Resubscribe to my RSS?

A bunch of readers have reported various bugs to me over the past couple months since I switched over to Typepad for this blog's host. I used to have numerous RSS feeds from various systems at a bunch of different URLs. Since I used to host the site myself, I could redirect them all to the newest actual feed. Once I moved, those old feeds died and a few people have asked me why I haven't made a post since last summer. A few have also reported weirdness with my baked-in delicious links. Something about them showing up as new items constantly even though they aren't new.

The new forever feed for this site should continue to be:
http://feeds.feedburner.com/AWholeLottaNothing

If you're having any troubles, try unsubscribing to my feed, then resubscribe using that URL. Hopefully that fixes things right up.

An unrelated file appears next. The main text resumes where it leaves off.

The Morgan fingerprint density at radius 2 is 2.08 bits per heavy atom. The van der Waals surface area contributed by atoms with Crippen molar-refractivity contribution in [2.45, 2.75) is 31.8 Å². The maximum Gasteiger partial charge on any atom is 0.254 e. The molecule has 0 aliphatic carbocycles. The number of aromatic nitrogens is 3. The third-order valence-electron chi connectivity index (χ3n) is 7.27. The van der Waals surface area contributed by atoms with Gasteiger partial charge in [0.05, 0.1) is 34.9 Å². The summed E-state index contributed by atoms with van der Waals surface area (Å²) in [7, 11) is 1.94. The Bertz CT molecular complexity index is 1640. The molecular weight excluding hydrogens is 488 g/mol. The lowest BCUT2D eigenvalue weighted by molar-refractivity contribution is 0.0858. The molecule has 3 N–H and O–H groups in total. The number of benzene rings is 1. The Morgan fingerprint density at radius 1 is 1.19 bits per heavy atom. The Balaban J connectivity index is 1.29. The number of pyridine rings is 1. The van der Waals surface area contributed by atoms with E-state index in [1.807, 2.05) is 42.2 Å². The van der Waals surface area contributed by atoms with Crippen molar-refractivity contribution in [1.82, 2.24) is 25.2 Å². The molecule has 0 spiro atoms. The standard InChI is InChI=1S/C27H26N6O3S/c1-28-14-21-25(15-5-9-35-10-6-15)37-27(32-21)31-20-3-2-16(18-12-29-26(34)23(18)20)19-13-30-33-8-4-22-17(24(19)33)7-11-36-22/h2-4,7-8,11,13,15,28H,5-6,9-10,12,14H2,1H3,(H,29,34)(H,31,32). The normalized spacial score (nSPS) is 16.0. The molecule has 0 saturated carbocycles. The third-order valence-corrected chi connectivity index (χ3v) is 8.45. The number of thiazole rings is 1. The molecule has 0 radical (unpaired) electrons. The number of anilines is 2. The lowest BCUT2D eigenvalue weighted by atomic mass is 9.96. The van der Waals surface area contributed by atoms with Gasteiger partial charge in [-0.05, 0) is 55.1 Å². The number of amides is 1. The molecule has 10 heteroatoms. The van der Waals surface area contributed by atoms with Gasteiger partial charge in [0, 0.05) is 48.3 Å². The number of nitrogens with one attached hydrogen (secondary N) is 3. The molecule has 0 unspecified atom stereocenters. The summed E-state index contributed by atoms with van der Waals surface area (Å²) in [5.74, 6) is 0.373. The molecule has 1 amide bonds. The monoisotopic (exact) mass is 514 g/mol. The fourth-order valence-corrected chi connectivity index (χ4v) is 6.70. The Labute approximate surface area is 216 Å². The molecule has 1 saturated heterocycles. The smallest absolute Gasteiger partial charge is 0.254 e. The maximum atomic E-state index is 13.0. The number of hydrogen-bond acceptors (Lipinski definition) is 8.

Trying something new

I’ve been meaning to redesign this site for a while, to set aside more screen space for writing, both to make it easier to read longer pieces for readers but also to help me focus more on just plain old writing instead of all the other junk I used to keep here. As I sat down to think about how I could wipe out what I had and start over again visually, I kept coming back to all the cool WordPress themes I’ve seen lately, including the one you see powering this site.

Now, I would consider Ben and Mena Trott to be pretty close friends and I’ve helped write a book on Movable Type tweaking. I still use it for several other sites and don’t plan on changing, but when it comes to personal websites, I’ve always wished for a simple way to share MT templates either through actual files or the API. I’ve requested it from SixApart for the past 3+ years and in the meantime, WordPress came along with Themes and eventually every good web designer that wanted to see their work shared with millions flocked to it and started offering up downloadable Themes.